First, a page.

will favour things like out-of-town shopping centres and not


entrepreneurs -- to business rates. It will have perverse incentives.


It will encourage councils to build big industrial sites. It will


encourage things like steel works and airport, which are not


necessarily what we as a city are looking to do. Business rates are


paid for by large premises. But things like New Media, cultural


enterprises and so on, they are small and often working from home,


they will attract no business rates, very low ones. We are very keen to


keep supporting those things they are industries of the future. He


would see no benefit under these proposals. These changes are


planned for 2013. The government says that for the first year,


public money will be available to help those councils that do not


collect a lot in business rates will stop it from talking to local


councils in Kent and Sussex, it is the long-term incentives that are


the biggest concerns. And whilst the government is claiming to give


councils more autonomy, and they sat revising the incentives for


councils to help develop small businesses. Helen Drew reporting.


Joining me now from Dover is Damian Collins, the MP for Folkestone and


Hythe. Won't these changes encourage struggling Councils to


chase big business instead of helping small ones? I do not agree


with that at all. The first thing about giving councils income based


on the business rate is that it gives them an incentive to be pro-


business development, to support local businesses and encourage


business investment. At the moment, that does not exist at all. Any


initiative that the council might pursue to try and bring business


investment or support local businesses would come out of the


council tax. They would have no way of recouping that. This is a


significant change. If you look at the town centre economy, maybe if


there is no big landlord, no big private investor, what you might


need is a local authority to say, let's put some investment into


crates and Business incubation space. -- create. Maybe introducing


a scheme where innate deprived area that is really struggling, finding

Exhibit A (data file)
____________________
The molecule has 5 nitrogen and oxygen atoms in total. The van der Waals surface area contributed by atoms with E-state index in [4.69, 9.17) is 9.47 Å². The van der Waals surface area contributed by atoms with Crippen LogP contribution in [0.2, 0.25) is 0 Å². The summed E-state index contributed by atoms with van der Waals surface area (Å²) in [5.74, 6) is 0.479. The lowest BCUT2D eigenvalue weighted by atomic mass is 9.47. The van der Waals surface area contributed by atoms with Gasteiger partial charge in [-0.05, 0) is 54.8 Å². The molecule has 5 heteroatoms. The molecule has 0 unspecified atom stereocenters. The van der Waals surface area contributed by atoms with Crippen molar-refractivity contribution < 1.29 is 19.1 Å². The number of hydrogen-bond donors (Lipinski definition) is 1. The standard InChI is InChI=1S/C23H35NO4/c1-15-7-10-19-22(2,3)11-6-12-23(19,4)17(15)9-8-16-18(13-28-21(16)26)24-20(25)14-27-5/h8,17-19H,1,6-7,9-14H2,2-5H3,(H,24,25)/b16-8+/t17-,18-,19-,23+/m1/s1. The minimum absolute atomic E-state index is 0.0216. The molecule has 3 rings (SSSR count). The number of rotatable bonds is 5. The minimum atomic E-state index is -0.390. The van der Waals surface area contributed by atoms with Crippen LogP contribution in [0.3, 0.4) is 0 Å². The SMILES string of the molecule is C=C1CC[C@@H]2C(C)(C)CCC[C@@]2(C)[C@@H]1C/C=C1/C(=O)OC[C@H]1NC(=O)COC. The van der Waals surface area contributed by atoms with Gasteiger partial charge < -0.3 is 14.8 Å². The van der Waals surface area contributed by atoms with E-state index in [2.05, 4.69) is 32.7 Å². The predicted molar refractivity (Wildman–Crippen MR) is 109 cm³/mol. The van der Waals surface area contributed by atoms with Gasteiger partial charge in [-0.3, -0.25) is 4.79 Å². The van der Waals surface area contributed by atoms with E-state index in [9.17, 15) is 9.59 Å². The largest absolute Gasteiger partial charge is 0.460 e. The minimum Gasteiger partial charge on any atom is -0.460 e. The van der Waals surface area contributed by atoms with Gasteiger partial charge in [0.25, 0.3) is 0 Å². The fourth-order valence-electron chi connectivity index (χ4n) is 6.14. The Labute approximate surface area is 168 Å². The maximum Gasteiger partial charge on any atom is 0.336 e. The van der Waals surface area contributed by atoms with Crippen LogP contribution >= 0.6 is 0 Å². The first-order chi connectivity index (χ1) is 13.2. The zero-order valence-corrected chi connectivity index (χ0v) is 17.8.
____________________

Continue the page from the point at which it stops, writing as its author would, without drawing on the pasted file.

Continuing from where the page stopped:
it a Zero business rate in those premises for the first year. --


funding. Councils will be able to look at all these sorts of options.


They will be able to recoup that investment from the uplift in


business activity over the coming years. Are you going to give them


that autonomy? The important thing is that for local authorities, they


will know, they will have a formula, they know how much they are getting.


They will have a form enough. They know that on top of that, if they


can pursue initiatives that will increase business activity and they


get more money from their accounts -- for their communities. That is


such an important change. They want you to give them that autonomy so


they can set the rates locally. That will be effective in Margate,


for example. Why not go a bit further? Councils do have a


discretion the powers. I would like to see him go further. I think


councils can look at the powers. There is a power that the


government is consulting on called tax incremental financing. Many


will be recouped through the business rates they invest over a


number of years. -- money. That is there. I think this is a very first


-- important first step. It gives councils a real stake in the


business community and when you talk to businesses and is as


investors, that is something they had been looking for a long time.


What a lot counsel that cannot raise a lot of money? What are you


going to be doing with them -- what about the council's? Folkestone was


cited as being a deprived community that would lose out under the


scheme. On the contrary, I think it gives the council a chance to


attract businesses. What if they cannot? A lot of them will not be


able to do it. This financing does not happen in isolation. There are


other areas of local government support. In east Kent, we have the